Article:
I work for a French company, in a factory with lots of modern machinery.
This machinery frequently breaks down, meaning we need to call in engineers.
As many of these machines are foreign made, it follows that the engineers are also foreign.
Part of my job involves me translating what these foreign engineers are saying.
We use English as our common language, and I then translate it for the benefit of my French colleagues.
We had a major problem with one of the machines recently, a machine of Dutch origins, and so we had to call in the engineers from Amsterdam.
A full team of highly trained, specialist engineers with many, many years of experience between them duly arrived.
They spent the first part of their morning preparing their equipment, assessing the problems and setting to work on it, with efficiency and speed.
Their tools were all laid out, gleaming, on the side, they were in constant contact with their boss back in Amsterdam via Skype, and they even had the very latest in Microsoft Virtual Reality headsets, so they could show the problems directly as they repaired them, and their boss could advise them in real time.
They then asked me, following the successful analysis and repair of the machine, if my assembled French colleagues had any questions for them.
I translated this to the group and there was much muttering and discussion, before a consensus was taken.
‘Could you ask them’ began the spokesman for the group ‘If they still have the ladies in the windows in Amsterdam?’.
I was chatting to one of my (French) colleagues at work today. He was annoyed because the machine he was working on was playing up, and he had to wait for the engineers to fix it before he could continue. I had the exact same problem.
‘What do you think about it?’ he asked me. I just shrugged my shoulders in response, as if to say ‘These things happen, what can you do?’.
‘Ah!‘ he said ‘That must be the English way, you aren’t bothered about it at all. Me? I’m really annoyedand I’m going to let the boss know how I feel!’
‘That’s one of the differences between our two countries‘ I replied. ‘It’s likewhen the price of fuel goes up. In England we just shrug our shoulders and accept it, at least the French do something about it – you go out and protest‘.
‘Yes we do go out and protest‘ he replied ‘But you know what? The price still goes up anyway!!‘
Now that’s a (hopefully) funny headline, and obviously I’m joking because vampires don’t really exist – right, right? – but this is something of a cautionary tale, and an example of very, very poor parenting on my part.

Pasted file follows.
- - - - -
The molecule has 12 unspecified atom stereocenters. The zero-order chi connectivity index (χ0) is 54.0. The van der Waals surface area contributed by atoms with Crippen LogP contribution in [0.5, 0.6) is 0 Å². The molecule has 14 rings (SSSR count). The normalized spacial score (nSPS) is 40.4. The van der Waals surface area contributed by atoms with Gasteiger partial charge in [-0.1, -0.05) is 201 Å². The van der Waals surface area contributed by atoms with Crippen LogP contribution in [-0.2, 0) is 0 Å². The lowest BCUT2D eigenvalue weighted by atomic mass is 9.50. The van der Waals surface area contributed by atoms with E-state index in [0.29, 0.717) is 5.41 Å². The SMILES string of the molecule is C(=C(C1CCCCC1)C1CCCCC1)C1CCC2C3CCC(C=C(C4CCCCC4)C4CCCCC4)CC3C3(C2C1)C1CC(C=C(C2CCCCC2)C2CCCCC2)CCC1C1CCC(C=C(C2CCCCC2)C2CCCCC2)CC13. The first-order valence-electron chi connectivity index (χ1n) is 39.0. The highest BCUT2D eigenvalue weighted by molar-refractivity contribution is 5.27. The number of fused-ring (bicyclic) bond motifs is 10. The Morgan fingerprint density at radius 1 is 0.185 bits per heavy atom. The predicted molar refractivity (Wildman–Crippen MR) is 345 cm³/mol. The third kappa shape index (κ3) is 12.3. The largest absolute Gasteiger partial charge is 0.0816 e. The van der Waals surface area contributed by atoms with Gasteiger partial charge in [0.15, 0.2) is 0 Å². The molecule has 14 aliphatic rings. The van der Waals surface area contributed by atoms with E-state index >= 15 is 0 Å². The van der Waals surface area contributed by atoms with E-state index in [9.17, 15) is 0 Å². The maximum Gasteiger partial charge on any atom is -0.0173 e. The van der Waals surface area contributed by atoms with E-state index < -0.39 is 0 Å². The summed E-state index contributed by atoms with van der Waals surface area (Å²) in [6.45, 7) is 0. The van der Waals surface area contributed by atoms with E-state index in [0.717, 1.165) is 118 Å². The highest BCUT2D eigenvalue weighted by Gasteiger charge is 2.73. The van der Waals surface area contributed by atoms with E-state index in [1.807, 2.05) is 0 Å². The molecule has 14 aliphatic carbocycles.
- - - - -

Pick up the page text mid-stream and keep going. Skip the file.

The kids are currently into having fun on wheels – my son is in love with his skateboard that he picked up at a brocante (a second hand market/car boot sale/fleamarket for readers not familiar with that term) for a mere four euros. He tries to skate everywhere on it, even inside the house, much to my annoyance. Whereas my daughter is all wrapped up in her scooter, a metal-framed pink thing on two wheels that may have princesses on it. Or pink fluffy dogs.
Or unicorns. I forget which.
Anyway, so they are in love with these wheeled-wonders and they task me, each time we venture out, of finding them what they call ‘ramps’. These ramps must be gently sloping tarmacced areas, can go on for any distance but crucially must be smooth and downhill. If they aren’t smooth then my son generally approaches me, skateboard stuck under one arm, and explains to me, in detail and at length, what the problem is. Generally if there are holes in the road/ramp with a diameter in excess of 1mm, he will not be happy. Likewise is there is too much in the way of old, dead branches he will request that I ‘Make myself useful and clear it away’.
My daughter, on the other hand, does not care about holes, branches, people, dogs, tanks, or aliens. She just gets on her scooter and off she goes. She’s the same in swimming pools – while you are patiently trying to explain the best way to enter the water, she’s already jumped in from one of the diving boards, screaming ‘Banzaiiii!!!’ as she does so and almost giving the ladies in the water-trampolining club a group coronary in the process.
She’s seven by the way.
So this week, as it’s the holidays, I’ve been doing my best to find them great ramps. I found one, a great one, a super smooth one.
I wished I’d never found it.
You see I forgot the first rule of parenting when it comes to doing anything with kids involving wheels – always use a helmet. I didn’t bring them with me, as I thought, naively, that it would be OK, nothing would go wrong. But it wasn’t OK, and it did go wrong…
The kids had been up and down this ‘mega-ramp’ quite a few times, with no problems whatsoever. In fact we’d just decided that we’d had enough and would go and look for another, even better one. the kids just wanted one more go, and looked at me with that look – you know the one – and so I relented and off they went, for one last blast.
My daughter came hurtling down – sans helmet of course – then made a kind of ‘Whoah’ sound and wobbled to the left. Then she slid, and fell completely off her scooter, just sliding along the floor on her front, and then immediately sat up. I thought she was OK at first. Until she started screaming, then looked at me and I was forced to watch in horror as her forehead turned green. I’ve never seen anything like it before, and I never want to see anything like it again. It was like some bizarre special effect, only it was real and it was on my daughter’s head.